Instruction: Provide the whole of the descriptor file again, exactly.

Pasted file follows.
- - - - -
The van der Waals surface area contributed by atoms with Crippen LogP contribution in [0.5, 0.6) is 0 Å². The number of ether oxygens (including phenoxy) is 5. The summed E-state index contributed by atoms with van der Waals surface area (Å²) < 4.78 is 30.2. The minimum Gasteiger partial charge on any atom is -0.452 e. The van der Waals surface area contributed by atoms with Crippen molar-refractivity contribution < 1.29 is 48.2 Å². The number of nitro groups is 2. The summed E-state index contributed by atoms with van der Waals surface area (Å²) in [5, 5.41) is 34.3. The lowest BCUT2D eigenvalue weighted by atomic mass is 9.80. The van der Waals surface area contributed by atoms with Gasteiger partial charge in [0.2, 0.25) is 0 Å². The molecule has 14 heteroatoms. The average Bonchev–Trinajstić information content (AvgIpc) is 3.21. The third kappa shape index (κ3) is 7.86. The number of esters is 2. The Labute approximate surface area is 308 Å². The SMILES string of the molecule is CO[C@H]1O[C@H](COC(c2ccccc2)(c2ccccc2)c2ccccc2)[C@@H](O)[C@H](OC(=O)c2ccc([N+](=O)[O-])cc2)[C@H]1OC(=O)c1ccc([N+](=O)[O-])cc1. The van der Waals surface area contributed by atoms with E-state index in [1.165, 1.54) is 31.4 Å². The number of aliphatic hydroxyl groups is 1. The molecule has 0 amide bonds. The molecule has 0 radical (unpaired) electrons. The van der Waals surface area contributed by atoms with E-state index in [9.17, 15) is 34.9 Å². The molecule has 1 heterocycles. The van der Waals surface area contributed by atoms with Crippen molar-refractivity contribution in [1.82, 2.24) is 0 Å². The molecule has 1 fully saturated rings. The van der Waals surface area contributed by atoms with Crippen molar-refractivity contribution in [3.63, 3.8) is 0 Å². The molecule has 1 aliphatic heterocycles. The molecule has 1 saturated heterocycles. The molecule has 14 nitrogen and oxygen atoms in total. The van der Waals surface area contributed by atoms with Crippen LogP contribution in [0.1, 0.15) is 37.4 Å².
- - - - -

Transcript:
The van der Waals surface area contributed by atoms with Crippen LogP contribution in [0.5, 0.6) is 0 Å². The number of ether oxygens (including phenoxy) is 5. The summed E-state index contributed by atoms with van der Waals surface area (Å²) < 4.78 is 30.2. The minimum Gasteiger partial charge on any atom is -0.452 e. The van der Waals surface area contributed by atoms with Crippen molar-refractivity contribution < 1.29 is 48.2 Å². The number of nitro groups is 2. The summed E-state index contributed by atoms with van der Waals surface area (Å²) in [5, 5.41) is 34.3. The lowest BCUT2D eigenvalue weighted by atomic mass is 9.80. The van der Waals surface area contributed by atoms with Gasteiger partial charge in [0.2, 0.25) is 0 Å². The molecule has 14 heteroatoms. The average Bonchev–Trinajstić information content (AvgIpc) is 3.21. The third kappa shape index (κ3) is 7.86. The number of esters is 2. The Labute approximate surface area is 308 Å². The SMILES string of the molecule is CO[C@H]1O[C@H](COC(c2ccccc2)(c2ccccc2)c2ccccc2)[C@@H](O)[C@H](OC(=O)c2ccc([N+](=O)[O-])cc2)[C@H]1OC(=O)c1ccc([N+](=O)[O-])cc1. The van der Waals surface area contributed by atoms with E-state index in [1.165, 1.54) is 31.4 Å². The number of aliphatic hydroxyl groups is 1. The molecule has 0 amide bonds. The molecule has 0 radical (unpaired) electrons. The van der Waals surface area contributed by atoms with E-state index in [9.17, 15) is 34.9 Å². The molecule has 1 heterocycles. The van der Waals surface area contributed by atoms with Crippen molar-refractivity contribution in [1.82, 2.24) is 0 Å². The molecule has 1 fully saturated rings. The van der Waals surface area contributed by atoms with Crippen molar-refractivity contribution in [3.63, 3.8) is 0 Å². The molecule has 1 aliphatic heterocycles. The molecule has 1 saturated heterocycles. The molecule has 14 nitrogen and oxygen atoms in total. The van der Waals surface area contributed by atoms with Crippen LogP contribution in [0.1, 0.15) is 37.4 Å².